Do You Know Where Your Noms Comes From?

As an avid food lover, this particular topic has been of interest to me for quite some time now.  We live in a culture where fast food, preservatives, frozen entrees and anything quick, in a jar or out of can is more than acceptable as long as it tastes ok.  I've always questioned though what the impact of our food choices are, on the people who prepare them, on our health and even our environment.  For years I was campaigning against and boycotting KFC because of the conditions they put the chickens in and the junk they inject like hormones and antibiotics.

Perhaps out of fear, consciousness or a gained knowledge, I've become much more aware of what I cook at home and what type of groceries I buy, but even I must admit that sometimes the allure of a discounted price tag is pretty hard to resist.  As an example eggs, I will only purchase free range eggs which can run from $2.79 (not that bad) to $4.60 (pretty pricey), whereas I've found a 12 pack of regular eggs for as low as $1.39 to $2.00.  When you consider that it's only a two dollar difference the number isn't as jarring, but it's the collective difference of all your groceries that make the biggest difference. I've bought meats from the Asian market because for some reason it's a lot less expensive than places like Henry's or Whole Foods, that support local and state to buy free range or organic. 

The word organic is such a fickle one because some state that it's just a term to justify higher prices and that all markets claiming they sell organic are just liars.  The thing is that not too long ago in the near last century, most farming was organic.  The introduction of pesticides, hormones, anti-biotics and other food mods were all created to cater to a growing population and the need to farm bigger and faster.  With growing cancer rates and adverse health effects, people are finally starting to pay attention at what goes into what we consume.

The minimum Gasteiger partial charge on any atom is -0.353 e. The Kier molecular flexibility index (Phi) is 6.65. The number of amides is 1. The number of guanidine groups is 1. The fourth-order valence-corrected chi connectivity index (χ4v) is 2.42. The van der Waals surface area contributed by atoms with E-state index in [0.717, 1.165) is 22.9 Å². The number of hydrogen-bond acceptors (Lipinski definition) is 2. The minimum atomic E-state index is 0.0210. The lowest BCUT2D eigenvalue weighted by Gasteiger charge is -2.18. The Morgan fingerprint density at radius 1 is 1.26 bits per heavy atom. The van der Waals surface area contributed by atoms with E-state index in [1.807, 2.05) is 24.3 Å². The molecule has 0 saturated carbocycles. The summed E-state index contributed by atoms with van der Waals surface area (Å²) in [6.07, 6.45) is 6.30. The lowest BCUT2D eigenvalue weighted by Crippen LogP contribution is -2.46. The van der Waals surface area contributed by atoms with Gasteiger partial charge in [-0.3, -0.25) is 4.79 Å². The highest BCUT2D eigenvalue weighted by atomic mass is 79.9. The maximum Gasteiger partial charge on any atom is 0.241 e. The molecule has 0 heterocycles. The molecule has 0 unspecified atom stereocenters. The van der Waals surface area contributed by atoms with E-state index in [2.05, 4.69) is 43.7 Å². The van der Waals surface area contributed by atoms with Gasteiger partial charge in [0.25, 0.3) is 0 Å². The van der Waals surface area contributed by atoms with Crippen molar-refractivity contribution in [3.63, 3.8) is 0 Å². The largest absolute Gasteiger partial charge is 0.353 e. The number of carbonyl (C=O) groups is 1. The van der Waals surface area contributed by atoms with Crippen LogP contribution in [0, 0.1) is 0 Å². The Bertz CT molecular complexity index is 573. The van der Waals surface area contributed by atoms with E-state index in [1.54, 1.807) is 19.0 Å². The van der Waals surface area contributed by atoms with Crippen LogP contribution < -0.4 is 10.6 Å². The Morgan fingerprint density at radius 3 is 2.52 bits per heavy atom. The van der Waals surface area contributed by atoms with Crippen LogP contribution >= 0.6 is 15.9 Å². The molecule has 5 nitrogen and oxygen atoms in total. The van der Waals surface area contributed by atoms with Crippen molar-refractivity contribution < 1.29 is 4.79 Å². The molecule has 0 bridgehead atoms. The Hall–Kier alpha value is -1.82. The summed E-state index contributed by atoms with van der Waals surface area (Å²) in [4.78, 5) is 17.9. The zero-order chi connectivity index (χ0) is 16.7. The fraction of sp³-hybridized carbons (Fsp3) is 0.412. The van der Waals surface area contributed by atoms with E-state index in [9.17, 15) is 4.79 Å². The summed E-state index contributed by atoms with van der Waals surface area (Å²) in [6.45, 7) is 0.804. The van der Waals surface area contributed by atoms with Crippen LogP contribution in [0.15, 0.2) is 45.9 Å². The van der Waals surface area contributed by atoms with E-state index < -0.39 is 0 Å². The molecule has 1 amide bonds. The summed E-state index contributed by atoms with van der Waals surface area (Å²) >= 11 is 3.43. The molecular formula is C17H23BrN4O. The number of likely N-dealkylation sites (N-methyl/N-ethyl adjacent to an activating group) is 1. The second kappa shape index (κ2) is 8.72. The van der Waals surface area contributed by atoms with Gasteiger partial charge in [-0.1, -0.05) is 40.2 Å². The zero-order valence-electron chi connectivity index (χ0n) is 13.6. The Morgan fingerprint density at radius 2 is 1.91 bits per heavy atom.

For years, water bottles weren't required to be BPA free.  There have been a multitude of instances in human food, dog food where the ingredients were causing health problems. 

Planet Green has a new show called "Blood Sweat and...." where they look into various aspects of consumerism like food, clothing and etc and take everyday consumers and put them in the factories in which their goods are made.  Although I found that the show kept the imagery and subject matter very censored, it was quite informative.  The recent episode was about "Food", specifically Tuna, Rice and Chicken and the various places in Asia that export to the rest of the world.  They worked within the factories, fished with the fisherman and slept on the cramped boats, saw how the chickens were slaughtered and even witness how little these people got paid. 

In Thailand, when they interviewed women in the red light district, most of them said that they were forced to choose prostitution because it pays better than any other available job and most of them do it to support families.  Our economic structure thrives on the cheap labor overseas, it's one of the reasons why some of or goods are so inexpensive.  Though I understand on some level there's something mutually beneficial being provided, one side definitely has the better deal, while the other is being provided with a job but making $35 a month, because we don't want to pay more for our shoes, canned goods or poultry. 

We all want to get the best value, or have things quick but the next time you buy that burger, canned food, replica purse and etc  just think for a moment what you're consuming, who it affects, where it comes from and what your money is really supporting. 


\ Via "on the go"

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